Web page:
What is medication-assisted treatment?

Many people have heard of medication-assisted treatment (MAT) but do not understand what it entails. MAT is a type of treatment that combines behavioural therapy and medications to treat substance use disorders. It can help individuals struggling with addiction become sober and maintain sobriety long-term. This article will provide an overview of the MAT process so that those considering this form of treatment can understand the basics.

pills and drugs through on a red table

How Does Medication-Assisted Treatment Work?

Medication-assisted treatment is a comprehensive, multidisciplinary approach to managing addiction. It combines the use of FDA-approved medications with psychosocial support such as counselling and support groups in order to treat individuals with substance use disorder. The goal is to reduce cravings and withdrawal symptoms while also helping individuals develop healthier coping skills and behaviours to prevent relapse.


The most commonly used medications in MAT are methadone, buprenorphine, and naltrexone.


Methadone is a synthetic opioid that has been used since the 1960s to treat opioid addiction. It works by activating receptors in the brain, blocking other opioids from binding to them, and preventing withdrawal symptoms or cravings. This makes it easier for people to break their dependence on opioids by reducing their need for them. However, due to its long half-life (it can stay in the body for up to five days), it requires frequent monitoring by medical professionals, which may make it difficult for some people to access it.


Buprenorphine is another opioid medication used to treat opioid addiction. It is similar to methadone in that it can block other opioids from binding to receptors in the brain, but unlike methadone it has a much shorter half-life (up to 24 hours), meaning that it does not require as much frequent medical supervision. Buprenorphine also has fewer side effects than methadone, making it an attractive option for many patients.


The third MAT is naltrexone, which is a non-opioid drug that works by blocking the effects of other opioids on the brain’s receptors. This means that if someone were to consume an opioid while taking naltrexone they would not feel any of its effects—which helps prevent relapse into active opioid use disorder behaviour. Naltrexone also does not require as much frequent medical oversight as methadone or buprenorphine, which makes it attractive for many patients who may find these other medications difficult or impossible to access due to cost or location restrictions.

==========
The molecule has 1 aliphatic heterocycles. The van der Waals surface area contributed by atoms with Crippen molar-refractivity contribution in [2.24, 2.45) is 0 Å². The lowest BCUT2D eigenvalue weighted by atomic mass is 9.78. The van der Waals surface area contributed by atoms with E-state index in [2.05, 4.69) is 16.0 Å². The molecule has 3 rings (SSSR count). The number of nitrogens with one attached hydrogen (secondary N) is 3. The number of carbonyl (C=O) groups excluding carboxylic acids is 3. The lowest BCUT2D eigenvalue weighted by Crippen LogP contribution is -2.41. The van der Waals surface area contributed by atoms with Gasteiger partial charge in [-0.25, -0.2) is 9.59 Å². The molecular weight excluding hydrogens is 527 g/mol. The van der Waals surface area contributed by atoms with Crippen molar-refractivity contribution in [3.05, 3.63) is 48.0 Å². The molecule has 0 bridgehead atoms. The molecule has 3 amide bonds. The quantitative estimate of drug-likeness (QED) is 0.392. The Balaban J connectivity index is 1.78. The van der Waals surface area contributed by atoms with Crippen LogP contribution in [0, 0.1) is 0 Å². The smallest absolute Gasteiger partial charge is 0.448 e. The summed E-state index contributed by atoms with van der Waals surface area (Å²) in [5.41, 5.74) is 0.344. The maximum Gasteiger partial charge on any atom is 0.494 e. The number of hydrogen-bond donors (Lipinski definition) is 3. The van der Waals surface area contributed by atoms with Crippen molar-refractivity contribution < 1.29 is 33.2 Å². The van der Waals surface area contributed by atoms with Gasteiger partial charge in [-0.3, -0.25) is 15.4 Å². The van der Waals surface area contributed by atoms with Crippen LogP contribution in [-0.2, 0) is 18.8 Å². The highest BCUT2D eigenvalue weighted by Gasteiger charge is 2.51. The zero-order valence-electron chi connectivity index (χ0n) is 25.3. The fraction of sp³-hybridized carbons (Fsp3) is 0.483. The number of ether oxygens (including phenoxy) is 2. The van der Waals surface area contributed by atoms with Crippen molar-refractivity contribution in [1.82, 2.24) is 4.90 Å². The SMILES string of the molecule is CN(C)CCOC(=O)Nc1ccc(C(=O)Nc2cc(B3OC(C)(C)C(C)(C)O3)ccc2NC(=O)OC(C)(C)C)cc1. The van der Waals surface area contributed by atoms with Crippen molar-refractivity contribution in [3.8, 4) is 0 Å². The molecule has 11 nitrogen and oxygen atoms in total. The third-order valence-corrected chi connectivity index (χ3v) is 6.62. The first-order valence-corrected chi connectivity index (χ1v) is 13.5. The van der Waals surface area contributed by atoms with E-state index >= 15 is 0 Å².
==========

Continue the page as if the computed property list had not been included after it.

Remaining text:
Benefits of Medication-Assisted Treatment

The benefits of medication-assisted treatment are numerous. First, it can help reduce cravings for substances like opioids or alcohol which can make it easier for individuals to remain abstinent from these substances during their recovery journey. Additionally, MAT can help improve the success rate for those seeking long-term sobriety since it provides them with an effective tool for managing cravings and withdrawal symptoms while also providing them with access to counselling services that address underlying issues related to addiction.


Finally, MAT has been found to be more cost-effective than traditional treatments such as detoxification or inpatient rehabilitation since it requires fewer visits to medical professionals or counsellors over time as well as fewer hospital stays due to complications associated with substance abuse.

Medication-assisted treatment is an effective way to manage addiction by combining medications with psychosocial support such as counselling or 12 Step pogroms like Alcoholics Anonymous® or Narcotics Anonymous® meetings. It helps reduce cravings and withdrawal symptoms while also providing individuals with access to resources that will help them develop healthier coping skills and behaviours so they can remain abstinent from substances in the long run.

With its proven track record, MAT offers a viable option for those looking for a successful recovery from substance use disorder without having to incur high costs associated with other forms of treatment such as inpatient rehabilitation programmes or detoxification centres. If you’re considering medication-assisted treatment for yourself or someone you know, speak with your doctor about your options today!

Facebook Comments